Wednesday, March 30, 2022

The Other Side Nursery opens tomorrow!

One of my favorite Portland plant people is opening his own shop and I am thrilled to be able to share it with you. My friend Nanthawat (Nat) is an extremely generous human, as well as an incredibly knowledgeable—yet also very humble—plant person. I am so excited for the rest of Portland to get to know him through his new shop The Other Side Nursery...

Nat invited me to check out the new digs prior to opening day, so I have a few photos to share with you. I also talked him into answering a few questions, because I think the story behind a venture such as this is rather fascinating, I hope you agree. 

Here's the building where his shop is located, it's entrance is roughly in front of the blue car. 

Here we are at the door...

And here's the first of the Q&A:

I asked Nat if he could tell us about something I read that he had said, about making "plants available for everyone"—here's his reply: "About 15 years ago when the plant bug bit me I remember being able to visit various nurseries and leaving with a car full of plants without being concerned about having enough money for food for the following week. I want to be able to bring that experience to the larger community; to share it with new and long-term enthusiasts alike. There is also a big imbalance with the amount of plant shops found on the west side vs the east side of I-205 [in Portland]—I want to help fill in that gap."

What type of plants will The Other Side shop focus on? "With our current location, and given the limited amount of space we have to work with, we’ll be focusing on tropical plants that are easy to grow in a standard home. We won’t be dipping too far into the "trendy hot houseplant" market. I find it to be stressful keeping up with the hype and I've seen what kind of madness it can bring; I want people to be successful with their plants without burning a hole in their wallet. In the future, when we have more space, especially some outdoor space, we want to get into everything the plant world has to offer. Nothing too specific really; it's all good."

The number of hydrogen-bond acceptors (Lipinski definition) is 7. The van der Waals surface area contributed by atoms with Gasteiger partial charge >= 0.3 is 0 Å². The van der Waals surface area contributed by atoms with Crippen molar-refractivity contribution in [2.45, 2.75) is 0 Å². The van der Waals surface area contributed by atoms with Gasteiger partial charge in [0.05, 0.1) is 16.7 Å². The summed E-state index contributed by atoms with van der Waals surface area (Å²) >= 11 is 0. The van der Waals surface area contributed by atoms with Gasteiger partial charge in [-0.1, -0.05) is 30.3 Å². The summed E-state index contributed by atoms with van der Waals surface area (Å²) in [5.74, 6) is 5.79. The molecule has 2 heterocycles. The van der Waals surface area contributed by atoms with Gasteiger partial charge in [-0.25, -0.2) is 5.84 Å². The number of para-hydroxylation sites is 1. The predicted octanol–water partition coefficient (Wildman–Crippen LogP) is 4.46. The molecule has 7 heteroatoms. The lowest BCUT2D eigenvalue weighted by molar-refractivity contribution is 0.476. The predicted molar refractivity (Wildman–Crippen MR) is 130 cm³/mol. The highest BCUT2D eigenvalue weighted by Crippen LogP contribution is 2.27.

You've been running a mail order nursery for a while now, what have you learned there that has influenced your inventory at the retail shop? "I've learned that just because I like a certain plant, doesn't mean that everyone will. There was a time I acquired a hundred qty of a specific plant, thinking that it would sell within a week, but I only ended up selling seven over the next five months. I’ve also learned that just because I think something is "basic" doesn't mean people won't like it! For example, one of my best-selling plants are Parlor Palms! [Chamaedorea elegans] Never assume what people will be into, never assume what might be popular, and never assume that you can sell all one hundred Arthrostemma parvifolium in a week... maybe start with ten. Hah! So to wrap up, I learned to have a healthy variety of plants, and carry plants I might not find interesting because someone out there might be madly in love with them."

What days and hours will you be open? "We will be open 10am-7pm everyday except Thursdays. We might extend the store hours during the summer and for the busy holiday season. We may open on random Thursdays and close early during certain holidays. If you're looking for expert advice, come on Saturdays and Sundays, that's when I will be there for sure!"

The Other Side has a small, but well curated selection of containers...

A couple more questions: